Thames Valley Police

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Chief Constable and MP row over ‘threats’ made in paedophile case

Published March 16, 2015 by misty534

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A MINISTER last night stood by claims Thames Valley Police tried to pressure him not to raise in Parliament its failure to stop an Oxford paedophile.

Rob Wilson said he regarded discussions with officers as threats when he was preparing to ask questions in the Commons as to why David Cullen was free to abuse children when the convicted paedophile was being monitored by the force.

Thames Valley Police and Oxfordshire social services were criticised in a serious case review over former Blackbird Leys man Cullen.

The Reading East MP has raised the 2009 discussions following revelations two weeks ago of similar failings over the abuse of young girls in Oxford in Bullfinch.

Mr Wilson said Chief Constable Sara Thornton was one of those he spoke to over Cullen – jailed for life in 2008 – but she hit back, saying his allegations were “unfounded and potentially libellous”.

The Civil Society minister said: “There were all sorts of darkly veiled threats if I went head-to-head and toe-to-toe with Thames Valley Police. I had phone calls from at least two members of Thames Valley Police who rang me up directly about this and tried to stop me raising this matter in Parliament.

“My intention is to ensure that should similar cases arise in the future, they are dealt with properly – which was not the case with [Cullen] nor more recently with children in the Oxford area.”

Police described emails between an officer and Mr Wilson as “professional and polite on both sides”.

Ms Thornton, who has written to Mr Wilson over his comments, added: “I categorically deny ever making any sort of threat, veiled or otherwise, to Rob Wilson MP.”

Mr Wilson said: “It is very disappointing that Sara Thornton is making legal threats, which will prevent proper open discussion. I have sought transparency and openness and it is a shame that the police are still seeking to close down a reasonable and honest debate.”

by Jason Collie

Police chiefs concede it would be ‘naive’ to say there is not a child sexual exploitation problem in the area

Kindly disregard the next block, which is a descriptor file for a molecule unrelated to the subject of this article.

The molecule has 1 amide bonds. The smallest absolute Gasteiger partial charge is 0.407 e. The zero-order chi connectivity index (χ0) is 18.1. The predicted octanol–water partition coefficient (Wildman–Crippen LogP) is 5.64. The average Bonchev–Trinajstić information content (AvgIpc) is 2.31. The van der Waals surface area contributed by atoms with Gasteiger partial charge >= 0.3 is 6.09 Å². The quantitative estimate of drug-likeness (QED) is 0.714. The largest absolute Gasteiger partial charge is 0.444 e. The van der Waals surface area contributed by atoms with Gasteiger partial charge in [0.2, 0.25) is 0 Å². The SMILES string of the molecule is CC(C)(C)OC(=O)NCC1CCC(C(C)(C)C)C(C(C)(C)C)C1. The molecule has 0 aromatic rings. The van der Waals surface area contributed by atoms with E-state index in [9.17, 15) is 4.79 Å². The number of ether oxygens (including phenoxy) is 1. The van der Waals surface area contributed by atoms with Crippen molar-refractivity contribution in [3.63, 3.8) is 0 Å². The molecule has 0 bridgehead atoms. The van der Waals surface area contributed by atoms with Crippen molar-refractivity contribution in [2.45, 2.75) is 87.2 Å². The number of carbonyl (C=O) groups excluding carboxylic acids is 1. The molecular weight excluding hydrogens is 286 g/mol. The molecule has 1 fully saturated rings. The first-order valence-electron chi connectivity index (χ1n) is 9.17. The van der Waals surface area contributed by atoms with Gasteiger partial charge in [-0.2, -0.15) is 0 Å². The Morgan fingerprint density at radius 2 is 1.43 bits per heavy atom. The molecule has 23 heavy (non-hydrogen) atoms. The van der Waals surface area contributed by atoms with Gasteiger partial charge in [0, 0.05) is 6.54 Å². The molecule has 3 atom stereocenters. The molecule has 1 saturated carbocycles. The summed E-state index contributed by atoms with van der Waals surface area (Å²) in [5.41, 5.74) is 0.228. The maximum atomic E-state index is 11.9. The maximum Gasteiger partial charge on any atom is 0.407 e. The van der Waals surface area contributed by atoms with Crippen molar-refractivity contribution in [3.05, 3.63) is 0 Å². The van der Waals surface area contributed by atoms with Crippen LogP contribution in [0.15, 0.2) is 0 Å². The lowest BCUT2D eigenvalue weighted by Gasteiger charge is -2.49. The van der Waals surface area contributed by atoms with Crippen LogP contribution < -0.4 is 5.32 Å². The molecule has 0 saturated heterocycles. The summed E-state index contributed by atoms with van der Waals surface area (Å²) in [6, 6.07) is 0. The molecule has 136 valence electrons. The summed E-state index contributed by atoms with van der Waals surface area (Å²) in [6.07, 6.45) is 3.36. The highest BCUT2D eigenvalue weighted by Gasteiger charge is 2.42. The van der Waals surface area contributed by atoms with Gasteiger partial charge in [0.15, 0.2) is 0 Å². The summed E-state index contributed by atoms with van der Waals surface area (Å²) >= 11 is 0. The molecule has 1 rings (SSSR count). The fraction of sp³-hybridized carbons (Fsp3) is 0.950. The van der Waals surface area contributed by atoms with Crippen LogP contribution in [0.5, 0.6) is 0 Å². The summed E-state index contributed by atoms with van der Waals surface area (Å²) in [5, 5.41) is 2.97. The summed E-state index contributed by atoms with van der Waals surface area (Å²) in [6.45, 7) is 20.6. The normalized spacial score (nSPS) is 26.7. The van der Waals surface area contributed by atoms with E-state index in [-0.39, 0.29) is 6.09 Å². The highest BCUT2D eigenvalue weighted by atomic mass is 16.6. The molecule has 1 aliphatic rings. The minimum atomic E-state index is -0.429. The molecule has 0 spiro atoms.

Published January 16, 2015 by misty534


POLICE chiefs have declared there is a problem with child sexual exploitation (CSE) in the Royal Borough. 

Thames Valley Police this week revealed since Autumn 2013, the force has got involved in 38 incidents to protect young people in the borough believed to be at risk of CSE. It added currently 13 young people are actively being worked with. Of the 38 incidents, 37 involved girls and all 38 were aged between 12 and 18. Since the launch of a CSE-tackling programme in the Windsor and Maidenhead policing area in Autumn 2013, three abduction notices have been slapped on people suspected of grooming teenagers and there have been two arrests on suspicion of CSE – both unrelated to the abduction notices. Superintendent Kate Ford, area commander for Windsor and Maidenhead, said: “It would be very naive to say just as we live in an affluent area, there isn’t a problem. “We don’t have a problem on the scale of some areas. We have young people that we believe are being exploited and we are working closely with partners to make sure that doesn’t escalate.” Windsor-based Inspector Emily Roberts, who is taking the lead on tackling CSE in the borough, revealed as part of a large-scale training and education operation with hotels and bed and breakfasts last year, one hotel in the Royal Borough was given comprehensive training in licensing law in September. Supt Ford added: “There were concerns about it potentially being a place where young people were being groomed. Whilst we didn’t have any evidence that they were abetting or aiding criminal activity, we could do checks on selling alcohol. There were some apparent breaches there.” The pair also warned there is no guarantee that levels of CSE have reached a ceiling in the Royal Borough, adding as police and the public are more alert to warning signs, especially after recent high-profile cases such as in Rotherham and Oxford.